After yesterday’s standout QP performance, the question was going to be whether lightning could strike twice. Mulcair opted not to use his mini-lectern for a second day in a row, and with notes on his desk, asked briefly about the emails between Senator Mike Duffy and Nigel Wright. Harper highlighted that Duffy was no longer in caucus was being investigated by the appropriate authorities. Mulcair then asked if the RCMP had asked PMO for said emails, and Harper insisted they were cooperating — unlike Mulcair sitting on a bribery allegation for some 17 years. Mulcair tried to press on what was discussed in Cabinet, but Harper insisted that this wasn’t public business and therefore not discussed in cabinet. Mulcair wanted to know how Harper could be sure that it was a personal cheque, and Harper said that he would take Wright at his word — and by the way, you sat on a bribery allegation for 17 years. Justin Trudeau was up next and returned to the February 20 email and wanted it to be made public, but Harper went back to his talking point about about cooperating with authorities. Trudeau brought up the media contacting the PMO in the afternoon of May 14th and the identical talking points from Duffy and the PMO that evening, but Harper continued to insist he found out on the morning of the 15th. When Trudeau pressed, Harper brought up Liberal Senator Pana Merchant’s husband’s offshore accounts, to much applause.
Mulcair was back up for round two, asking about the assumptions made when Duffy paid back his expenses (Harper: Duffy said publicly that he personally repaid it, and how about you covering up for the mayor of Laval), how often did you speak to your chief of staff (Harper: He didn’t inform me until the 15th, and hey, Laval), when did you first speak to Wright about the whole Senate expenses scandal (Harper: As soon as the story broke, and hey, corruption in Quebec under your watch), who is the “we” in this quote (Harper: Wright’s has spoken about his motives), did Nigel Wright get severance pay (Harper: He’ll receive what he is entitled to by law), how much is that separation pay — $90,000? (Harper: Policies are clear around things like accumulated vacation pay), who in your office knew on May 14th (Harper: Nigel Wright told me on the 15th, and if I’d known sooner I would have gone public sooner), have you asked to examine all of Nigel Wight’s emails (Harper: We will assist the appropriate authorities when they search), and what did you learn about in Senator Pamela Wallin’s expenses that caused you to remove her from caucus (Harper: She removed herself and if she has broken any laws, she will be accountable for it). Bob Rae was up next, and asked who in the PMO was in charge of the file on the Senate audits (James Moore: Yay revised audits and the new Senate rules!), and when he pressed on the topic, Moore insisted that Wight took sole responsibility. Paul Dewar was up next and asked about Dr. Arthur Porter’s fraud charges and his continued status as a Privy Councillor (Toews: The opposition leaders signed off on his appointment, and hey, what about Mulcair sitting on bribery allegations for 17 years), Françoise Boivin asked about Porter’s extradition order (Teows: What about your leader), Rosane Doré Lefebvre tried to draw a wholly dubious connection between Porter and Jeffrey Delisle (Teows: Your leader), and Randall Garrison asked about rebuilding trust with our intelligence allies (Toews: Your leader and the mayor of Laval!)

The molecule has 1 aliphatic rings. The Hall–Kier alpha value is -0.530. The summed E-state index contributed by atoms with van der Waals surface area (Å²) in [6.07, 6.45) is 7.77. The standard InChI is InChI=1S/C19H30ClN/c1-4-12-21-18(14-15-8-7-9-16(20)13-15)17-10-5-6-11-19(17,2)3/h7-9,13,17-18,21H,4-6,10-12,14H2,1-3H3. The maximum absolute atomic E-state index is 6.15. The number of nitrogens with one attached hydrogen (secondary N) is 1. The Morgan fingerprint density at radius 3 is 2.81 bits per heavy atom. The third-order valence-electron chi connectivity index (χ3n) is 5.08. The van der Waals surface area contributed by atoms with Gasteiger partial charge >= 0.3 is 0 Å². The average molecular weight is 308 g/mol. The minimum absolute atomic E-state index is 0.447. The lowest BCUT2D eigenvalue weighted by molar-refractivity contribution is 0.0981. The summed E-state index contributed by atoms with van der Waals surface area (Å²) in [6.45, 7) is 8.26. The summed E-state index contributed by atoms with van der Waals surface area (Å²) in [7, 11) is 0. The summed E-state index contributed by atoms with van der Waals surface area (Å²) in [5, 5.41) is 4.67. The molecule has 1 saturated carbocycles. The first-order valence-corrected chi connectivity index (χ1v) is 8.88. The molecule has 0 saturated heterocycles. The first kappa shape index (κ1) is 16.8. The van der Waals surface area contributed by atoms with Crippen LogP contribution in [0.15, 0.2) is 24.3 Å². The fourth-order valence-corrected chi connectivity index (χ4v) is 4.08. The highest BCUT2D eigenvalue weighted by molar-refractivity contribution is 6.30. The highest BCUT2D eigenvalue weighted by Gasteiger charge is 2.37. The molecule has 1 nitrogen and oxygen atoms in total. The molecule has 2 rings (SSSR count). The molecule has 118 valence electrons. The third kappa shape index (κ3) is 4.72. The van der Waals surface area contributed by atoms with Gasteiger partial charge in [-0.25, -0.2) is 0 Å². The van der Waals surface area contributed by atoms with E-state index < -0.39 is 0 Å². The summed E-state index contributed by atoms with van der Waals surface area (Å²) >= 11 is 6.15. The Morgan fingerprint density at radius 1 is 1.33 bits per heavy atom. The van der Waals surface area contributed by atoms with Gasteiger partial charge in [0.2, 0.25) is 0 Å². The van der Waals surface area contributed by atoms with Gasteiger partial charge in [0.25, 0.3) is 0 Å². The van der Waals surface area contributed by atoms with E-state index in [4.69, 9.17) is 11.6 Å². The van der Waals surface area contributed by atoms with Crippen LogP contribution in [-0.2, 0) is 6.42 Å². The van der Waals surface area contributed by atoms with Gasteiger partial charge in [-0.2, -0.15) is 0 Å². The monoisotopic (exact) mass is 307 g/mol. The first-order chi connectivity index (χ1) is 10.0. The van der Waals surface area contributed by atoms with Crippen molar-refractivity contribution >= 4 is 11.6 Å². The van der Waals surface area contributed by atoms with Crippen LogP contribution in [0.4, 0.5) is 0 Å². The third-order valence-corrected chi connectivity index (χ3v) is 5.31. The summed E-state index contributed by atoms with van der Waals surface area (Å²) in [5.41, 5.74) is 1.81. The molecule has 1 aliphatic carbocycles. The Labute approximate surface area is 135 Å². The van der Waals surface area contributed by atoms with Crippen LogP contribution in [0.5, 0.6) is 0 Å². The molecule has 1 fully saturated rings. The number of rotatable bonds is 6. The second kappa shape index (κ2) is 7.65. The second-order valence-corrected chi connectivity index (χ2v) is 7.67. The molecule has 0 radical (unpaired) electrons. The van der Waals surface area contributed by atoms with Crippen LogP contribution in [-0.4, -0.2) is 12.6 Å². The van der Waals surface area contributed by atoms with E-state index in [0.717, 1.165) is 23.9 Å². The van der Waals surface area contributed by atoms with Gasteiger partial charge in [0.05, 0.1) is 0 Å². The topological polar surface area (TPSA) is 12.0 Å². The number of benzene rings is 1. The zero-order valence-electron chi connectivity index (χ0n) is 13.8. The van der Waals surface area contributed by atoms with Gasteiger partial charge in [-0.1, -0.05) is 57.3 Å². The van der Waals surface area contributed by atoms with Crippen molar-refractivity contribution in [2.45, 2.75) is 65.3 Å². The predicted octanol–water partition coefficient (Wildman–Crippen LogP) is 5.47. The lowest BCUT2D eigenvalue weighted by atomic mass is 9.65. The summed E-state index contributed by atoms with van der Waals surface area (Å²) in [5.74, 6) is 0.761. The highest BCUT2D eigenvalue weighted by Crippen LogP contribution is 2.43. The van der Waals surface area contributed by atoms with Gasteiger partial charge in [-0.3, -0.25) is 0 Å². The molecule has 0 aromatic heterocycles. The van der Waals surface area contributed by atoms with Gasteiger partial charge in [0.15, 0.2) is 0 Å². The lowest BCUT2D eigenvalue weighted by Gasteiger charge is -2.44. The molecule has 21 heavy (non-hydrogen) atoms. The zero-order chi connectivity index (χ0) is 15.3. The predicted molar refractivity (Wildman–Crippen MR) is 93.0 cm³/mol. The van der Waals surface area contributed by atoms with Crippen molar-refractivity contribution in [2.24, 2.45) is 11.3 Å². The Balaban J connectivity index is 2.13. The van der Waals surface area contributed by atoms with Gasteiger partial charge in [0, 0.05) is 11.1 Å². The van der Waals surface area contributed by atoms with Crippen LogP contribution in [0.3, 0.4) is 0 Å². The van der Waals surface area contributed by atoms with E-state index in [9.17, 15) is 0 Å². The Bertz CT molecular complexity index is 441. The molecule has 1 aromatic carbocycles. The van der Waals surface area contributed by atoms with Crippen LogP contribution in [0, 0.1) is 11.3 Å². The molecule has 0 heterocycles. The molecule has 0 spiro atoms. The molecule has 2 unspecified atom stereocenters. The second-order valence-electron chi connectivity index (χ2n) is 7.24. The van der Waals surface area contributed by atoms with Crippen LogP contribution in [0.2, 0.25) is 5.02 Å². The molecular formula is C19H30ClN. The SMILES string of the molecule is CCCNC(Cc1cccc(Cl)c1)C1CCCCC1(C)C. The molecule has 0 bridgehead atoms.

Round three saw questions on an investigation of the CEO of Enterprise Cape Breton Corporation, the dodgy hiring at ACOA, EI reforms affecting forestry workers, Senator Wallin’s expenses audit despite Harper’s previous assurances that it was fine, consulting with Aboriginal leaders, the invasion of privacy that Cindy Blackstock has been subjected to, Conservative failures in general, assisting Formula One in Montreal, government ad spending, and the CRTC fine imposed on the Conservatives.
Overall, lightning did not strike twice. Mulcair was not as sharp in his questions, relied more visibly on notes today, and nothing really went for the jugular, nor did the smart-assed remark about $90,000 in severance pay for Nigel Wright really help sell his attack. The Liberals deployed Bob Rae today to great effect, as he is still possibly one of the best questioners in the House, and while Harper was not as calm or collected as he was yesterday, he was on the full attack today — the best defence being a good offence, apparently. This won’t carry on tomorrow either, as both Trudeau and Mulcair have speaking engagements outside of Ottawa while QP is going on. While the Liberals could be expected to again put Rae out front, we’re likely to see a heavily scripted performance by the NDP.
Sartorially speaking, snaps go out to Lisa Raitt for a banded-collared black leather jacket with a light blue top, and to Blake Richards for a tailored dark grey suit with a pale lavender shirt and dark purple tie. Style citations go out to Mark Warawa for a brown suit with a striped shirt and a teal tie, and to Susan Truppe for a yellow top with a black jacket and trousers.